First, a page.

Sometimes a good day in New York City just means coming home alive, such as is shown in A Slice of the Apple. Consisting of a series of loosely connected vignettes, the play deals with people on the edge of society; homeless, criminals, prostitutes, struggling artists, etc., trying for their chance at the American dream, which all too often is found inside a needle or on the receiving end of a gunshot. However, what could be a sobering look at reality falls short of the mark.
The chief problem is the writing. Most of the characters are little more than one-dimensional, and so it is hard to care about what happens to them. And while some of the stories have nice touches (such as a young girl being saved from a life of prostitution by a bag lady who may or may not be a pyromaniac), they were all too long and the entire production could have easily been trimmed by a half-hour.
That's not to say there was nothing to enjoy. The play is chock full of hints of social commentary. Chief among them is the show's title tune, which opens and closes the piece (``Lost Souls Going Nowhere, Scraping To Get By, A Shooter's On The Run, Bullets Fly''). And in an interesting twist, none of the pieces has an ending; a killer gets away, a man realizes he has destroyed his marriage, one woman may decide to prostitute herself, another may decide not to. As in real life, most situations aren't wrapped up in a neat little package.
The cast, many of them playing multiple roles, was quite good (high marks to Domenic Silipo, Margaret A. Flanagan, and Maryam Dalan) and Curtis Phillips's set realistically transformed the tiny NADA theatre into everything from an apartment to a strip joint to a pizza parlor. Additionally, the windows on the front of the theatre open onto Ludlow Street on Manhattan's Lower East Side, so while the show was taking place, there was often a car driving by or people walking past. While this would normally be a distraction, the presence of these unplanned visitors added to the texture of the piece.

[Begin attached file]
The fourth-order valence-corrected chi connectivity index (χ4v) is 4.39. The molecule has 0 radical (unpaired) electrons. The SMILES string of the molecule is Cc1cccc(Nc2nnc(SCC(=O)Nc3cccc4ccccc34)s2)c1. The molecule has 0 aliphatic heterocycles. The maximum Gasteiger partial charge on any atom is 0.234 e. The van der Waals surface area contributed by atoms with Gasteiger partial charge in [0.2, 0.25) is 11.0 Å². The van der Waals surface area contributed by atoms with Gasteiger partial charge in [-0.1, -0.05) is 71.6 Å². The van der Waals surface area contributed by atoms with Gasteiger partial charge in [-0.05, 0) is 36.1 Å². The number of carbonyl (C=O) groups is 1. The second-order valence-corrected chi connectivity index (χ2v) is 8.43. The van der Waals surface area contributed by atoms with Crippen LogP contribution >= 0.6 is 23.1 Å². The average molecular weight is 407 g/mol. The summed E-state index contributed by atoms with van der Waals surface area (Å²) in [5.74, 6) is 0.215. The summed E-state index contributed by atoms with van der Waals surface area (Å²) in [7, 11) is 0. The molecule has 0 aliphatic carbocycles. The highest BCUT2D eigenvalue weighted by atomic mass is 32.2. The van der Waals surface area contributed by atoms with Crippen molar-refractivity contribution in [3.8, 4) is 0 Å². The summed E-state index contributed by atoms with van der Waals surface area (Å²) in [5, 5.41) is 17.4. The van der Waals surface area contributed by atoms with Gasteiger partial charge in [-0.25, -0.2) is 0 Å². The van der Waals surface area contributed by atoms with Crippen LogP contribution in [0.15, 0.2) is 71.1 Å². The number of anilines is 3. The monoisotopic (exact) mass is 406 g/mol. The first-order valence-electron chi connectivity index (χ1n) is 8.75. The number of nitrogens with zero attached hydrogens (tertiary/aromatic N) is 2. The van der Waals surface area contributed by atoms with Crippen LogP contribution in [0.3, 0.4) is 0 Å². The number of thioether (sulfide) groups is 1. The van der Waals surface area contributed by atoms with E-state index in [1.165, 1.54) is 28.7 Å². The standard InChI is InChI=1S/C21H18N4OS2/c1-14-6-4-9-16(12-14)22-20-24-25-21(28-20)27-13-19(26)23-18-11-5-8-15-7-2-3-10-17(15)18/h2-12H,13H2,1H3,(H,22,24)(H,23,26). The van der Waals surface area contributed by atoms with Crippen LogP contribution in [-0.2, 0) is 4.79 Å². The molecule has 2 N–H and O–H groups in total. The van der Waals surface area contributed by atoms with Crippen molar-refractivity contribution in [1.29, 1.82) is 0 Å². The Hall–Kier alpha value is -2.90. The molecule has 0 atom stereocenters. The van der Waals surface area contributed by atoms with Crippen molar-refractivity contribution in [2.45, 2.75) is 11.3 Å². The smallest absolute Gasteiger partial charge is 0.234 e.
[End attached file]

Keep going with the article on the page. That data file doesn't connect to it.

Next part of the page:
The segments are strung together via the commentary of a radio disc jockey (the entire play takes place during his overnight shift on the air). But the DJ, like the audience, is the dispassionate observer, commenting on what is going on but never really touched by it.
Also featuring: David Lloyd Walters, Che' Malik Laviera, Mark Houghton, Beth Cash, David S. Valade, Leilani Dawson, John O' Leary, Antonio Oliveri, Collette Porteous. Lighting design by Marshall C. Wilson; sound, Christopher George Fernandez. Music: ``A Slice of the Apple'' by Domenic Silipo and Dennis DeMeo; vocals, Michael Lorenzo Jefferson.
Copyright 1996 Judd Hollander
Return to OOBR Index
Return to Home Page